If you are determined to have a skateboarding dog but struggling to train your Bulldog to shred, consider visiting a trainer. The trainer can give you tips on teaching commands and integrate them into your daily routine for optimal effects. If you notice your dog is having persistent balance issues, either on or off the skateboard, call the vet as it may be a health problem. He may have a joint problem, infection, or other health problem that needs attention. A vet can diagnose and treat a problem. Unfortunately, not every dog can be a skateboarder. If you’re trying to make a viral video, there are plenty of other tricks to try that don’t require balance on a skateboard, but still get a great response.

I always thought that, if I were to get a pet, I would buy a Bulldog. It’s a pity to discover that they are not good watchdogs.

That said, they are among Man’s best friends.

Over the past two weeks, retail shops were allowed to open in England and in Wales.

Shops in Wales opened a week later than in England’s because of the devolved government. Scotland and Northern Ireland are also operating their own reopening timetables for the same reason.

England

The government encouraged shops to remove as much risk from COVID-19 as possible. Certificates are available for shops that do so.

On Monday, June 15, a number of retail shops reopened.

Primark was the biggest draw.

These were the scenes in Birmingham:

It was the same in Liverpool …

… and Bristol …

… and Hull:

These are Primark’s in-store guidelines:

If you need a laugh, this is a great video about Primark’s guidelines:

Oxford Street in London was the same. There is obviously something about Primark, as can be seen from this photo of Berlin:

Here’s a shop in Oxford Circus. Also note that some secondary schools reopened and that face masks became compulsory on public transport in England:

Oxford Street was busy in places:

These were Selfridge’s first shoppers on that beautiful Monday morning:

More waited in the queue outside:

For some, social distancing was so last month:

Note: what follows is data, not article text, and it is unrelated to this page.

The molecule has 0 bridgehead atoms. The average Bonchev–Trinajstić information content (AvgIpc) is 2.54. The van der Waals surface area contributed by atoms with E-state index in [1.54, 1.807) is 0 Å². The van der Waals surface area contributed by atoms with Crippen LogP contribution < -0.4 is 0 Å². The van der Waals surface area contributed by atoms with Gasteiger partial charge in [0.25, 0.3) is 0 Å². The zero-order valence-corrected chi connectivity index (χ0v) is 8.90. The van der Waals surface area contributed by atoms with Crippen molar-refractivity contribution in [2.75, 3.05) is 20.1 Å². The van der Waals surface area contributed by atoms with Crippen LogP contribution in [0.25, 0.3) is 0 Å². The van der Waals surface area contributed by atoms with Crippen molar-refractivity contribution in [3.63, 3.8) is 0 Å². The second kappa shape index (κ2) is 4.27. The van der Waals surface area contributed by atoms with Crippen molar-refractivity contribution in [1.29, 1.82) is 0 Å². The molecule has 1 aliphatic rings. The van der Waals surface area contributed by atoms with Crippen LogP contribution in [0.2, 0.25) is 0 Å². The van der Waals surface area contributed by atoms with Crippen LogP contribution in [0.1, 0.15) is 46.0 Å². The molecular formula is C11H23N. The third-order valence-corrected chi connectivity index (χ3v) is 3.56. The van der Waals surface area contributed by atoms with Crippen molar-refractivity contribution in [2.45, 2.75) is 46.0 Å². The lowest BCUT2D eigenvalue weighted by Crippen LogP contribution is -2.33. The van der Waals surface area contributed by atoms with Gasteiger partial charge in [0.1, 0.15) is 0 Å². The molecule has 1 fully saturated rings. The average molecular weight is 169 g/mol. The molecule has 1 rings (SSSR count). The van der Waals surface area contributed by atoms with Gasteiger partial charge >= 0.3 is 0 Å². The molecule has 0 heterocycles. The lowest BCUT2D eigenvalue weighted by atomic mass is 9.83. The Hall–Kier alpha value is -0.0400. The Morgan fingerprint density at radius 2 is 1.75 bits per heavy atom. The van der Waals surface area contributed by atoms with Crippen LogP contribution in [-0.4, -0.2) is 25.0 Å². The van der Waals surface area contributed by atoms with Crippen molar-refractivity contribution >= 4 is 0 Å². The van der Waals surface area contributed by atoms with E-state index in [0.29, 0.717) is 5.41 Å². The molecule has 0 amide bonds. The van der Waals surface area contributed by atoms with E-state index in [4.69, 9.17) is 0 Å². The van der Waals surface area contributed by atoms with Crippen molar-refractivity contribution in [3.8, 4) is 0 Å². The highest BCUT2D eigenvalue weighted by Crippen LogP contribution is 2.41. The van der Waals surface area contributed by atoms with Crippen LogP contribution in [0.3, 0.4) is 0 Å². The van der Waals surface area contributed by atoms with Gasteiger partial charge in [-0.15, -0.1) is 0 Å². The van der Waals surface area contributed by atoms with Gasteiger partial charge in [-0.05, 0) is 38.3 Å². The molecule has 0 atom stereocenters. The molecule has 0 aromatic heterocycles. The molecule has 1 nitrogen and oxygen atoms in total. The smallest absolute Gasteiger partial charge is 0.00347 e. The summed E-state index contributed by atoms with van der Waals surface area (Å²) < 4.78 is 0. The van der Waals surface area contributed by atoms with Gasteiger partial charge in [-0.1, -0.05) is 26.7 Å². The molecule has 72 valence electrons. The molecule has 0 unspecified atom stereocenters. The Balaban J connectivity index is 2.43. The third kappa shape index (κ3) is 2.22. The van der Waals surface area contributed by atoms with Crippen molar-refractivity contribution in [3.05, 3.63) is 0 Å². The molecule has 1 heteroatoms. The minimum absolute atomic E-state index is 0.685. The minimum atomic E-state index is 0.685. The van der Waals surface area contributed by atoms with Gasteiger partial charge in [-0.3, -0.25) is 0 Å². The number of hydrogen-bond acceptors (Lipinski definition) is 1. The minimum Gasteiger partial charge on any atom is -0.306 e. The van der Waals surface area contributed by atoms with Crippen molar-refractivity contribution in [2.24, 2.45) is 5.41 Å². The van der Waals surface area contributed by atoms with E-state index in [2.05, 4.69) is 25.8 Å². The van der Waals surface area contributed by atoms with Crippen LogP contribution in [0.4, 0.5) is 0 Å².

Grandparents still cannot hug their grandchildren, but there was a workaround for that. I believe this was outside the Nike Store:

Apparently, not everyone was happy with non-essential retail shops opening for the first time since March:

How true:

Mandatory face masks on public transport have been causing concern for some:

Transport for London trusts passengers who say they cannot wear face coverings:

Public transport was a mixed bag with regard to masks:

Things were more relaxed in Bristol:

I had to wear a mask indoors today for a while. I walked home in it just to see what would happen. While the mask was comfortable, I was getting short of breath after my five-minute walk home. Was it hypoxia? I would not recommend walking the streets with a mask for that reason:

We have more reopenings to look forward to on Saturday, July 4, which will be an Independence Day of sorts for us, too.

Wales

Shops in Wales reopened on Monday, June 22.

Everything was much quieter there.

Wales Online reported that shops had made a lot of adjustments.

Cardiff has redesignated thoroughfares in the main shopping area:

Some shops did not reopen until Friday, June 26. Here’s Primark in Cardiff:

Schools in Wales can reopen next week, with social distancing measures in place:

We had a splendid week of warm and sunny weather. Unfortunately, it brought out the worst in some people:

Even the First Minister Mark Drakeford remarked on unauthorised mass gatherings and the lack of social distancing:

In brighter news, an online #IAmOpen campaign kicked off today:

Just another step forward to normality:

More reopening updates will follow in the weeks ahead.

In case anyone missed them, here are Parts 1, 2, 3 and 4 of this series about the British public’s suspicion over the continuing coronavirus lockdown.

The June protests vexed Britons who were trying to do the right thing: staying at home and social distancing when outdoors.

All of a sudden, that flew out the window. Protesters had pride of place, yet, the rest of us still had to obey the social distancing guidelines.

That rankled, especially as we had been told we were selfish because we wanted to hug our loved ones who didn’t live with us. Think of grandparents and grandchildren.

What about people who just needed to get outdoors in the fresh air by themselves?

What about children who longed to see their friends? This former barrister and co-editor of Conservative Woman nails it:

And what about the people who freaked out over a very limited reopening of schools on Monday, June 1?

What about the average law-abiding person?

Yes, those people are ‘the problem’. We are made to feel guilty through no fault of our own.

The frustrating hypocrisy of it all:

Then we had Piers Morgan taking issue with Boris’s top adviser for trying to care for his little boy and with Labour MP Barry Gardiner for attending the demonstrations. Yet, Piers applauded his own son for taking part in the protests:

But I digress.